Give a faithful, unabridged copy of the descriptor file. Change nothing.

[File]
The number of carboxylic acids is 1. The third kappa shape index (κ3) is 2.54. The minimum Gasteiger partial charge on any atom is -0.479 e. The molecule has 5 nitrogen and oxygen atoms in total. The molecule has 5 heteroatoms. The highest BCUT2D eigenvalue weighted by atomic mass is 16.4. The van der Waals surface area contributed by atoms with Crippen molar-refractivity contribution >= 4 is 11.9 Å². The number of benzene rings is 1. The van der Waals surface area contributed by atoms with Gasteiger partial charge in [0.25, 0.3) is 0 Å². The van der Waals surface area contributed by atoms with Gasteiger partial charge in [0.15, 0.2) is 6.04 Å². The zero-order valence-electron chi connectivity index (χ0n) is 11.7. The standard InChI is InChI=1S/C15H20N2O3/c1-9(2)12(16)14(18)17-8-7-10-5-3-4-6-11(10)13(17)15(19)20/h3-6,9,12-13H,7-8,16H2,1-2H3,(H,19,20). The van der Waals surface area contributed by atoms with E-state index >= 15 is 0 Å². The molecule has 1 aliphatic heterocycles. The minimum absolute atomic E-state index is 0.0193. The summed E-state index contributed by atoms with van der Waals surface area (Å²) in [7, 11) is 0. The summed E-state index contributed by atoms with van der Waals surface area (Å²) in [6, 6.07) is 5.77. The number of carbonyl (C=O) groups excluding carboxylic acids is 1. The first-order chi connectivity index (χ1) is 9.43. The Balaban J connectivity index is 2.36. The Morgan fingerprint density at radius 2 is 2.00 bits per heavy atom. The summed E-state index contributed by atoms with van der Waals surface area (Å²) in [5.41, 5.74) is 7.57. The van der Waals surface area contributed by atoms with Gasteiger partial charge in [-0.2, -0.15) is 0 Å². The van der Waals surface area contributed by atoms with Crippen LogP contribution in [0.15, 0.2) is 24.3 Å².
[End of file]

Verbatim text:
The number of carboxylic acids is 1. The third kappa shape index (κ3) is 2.54. The minimum Gasteiger partial charge on any atom is -0.479 e. The molecule has 5 nitrogen and oxygen atoms in total. The molecule has 5 heteroatoms. The highest BCUT2D eigenvalue weighted by atomic mass is 16.4. The van der Waals surface area contributed by atoms with Crippen molar-refractivity contribution >= 4 is 11.9 Å². The number of benzene rings is 1. The van der Waals surface area contributed by atoms with Gasteiger partial charge in [0.25, 0.3) is 0 Å². The van der Waals surface area contributed by atoms with Gasteiger partial charge in [0.15, 0.2) is 6.04 Å². The zero-order valence-electron chi connectivity index (χ0n) is 11.7. The standard InChI is InChI=1S/C15H20N2O3/c1-9(2)12(16)14(18)17-8-7-10-5-3-4-6-11(10)13(17)15(19)20/h3-6,9,12-13H,7-8,16H2,1-2H3,(H,19,20). The van der Waals surface area contributed by atoms with E-state index >= 15 is 0 Å². The molecule has 1 aliphatic heterocycles. The minimum absolute atomic E-state index is 0.0193. The summed E-state index contributed by atoms with van der Waals surface area (Å²) in [7, 11) is 0. The summed E-state index contributed by atoms with van der Waals surface area (Å²) in [6, 6.07) is 5.77. The number of carbonyl (C=O) groups excluding carboxylic acids is 1. The first-order chi connectivity index (χ1) is 9.43. The Balaban J connectivity index is 2.36. The Morgan fingerprint density at radius 2 is 2.00 bits per heavy atom. The summed E-state index contributed by atoms with van der Waals surface area (Å²) in [5.41, 5.74) is 7.57. The van der Waals surface area contributed by atoms with Gasteiger partial charge in [-0.2, -0.15) is 0 Å². The van der Waals surface area contributed by atoms with Crippen LogP contribution in [0.15, 0.2) is 24.3 Å².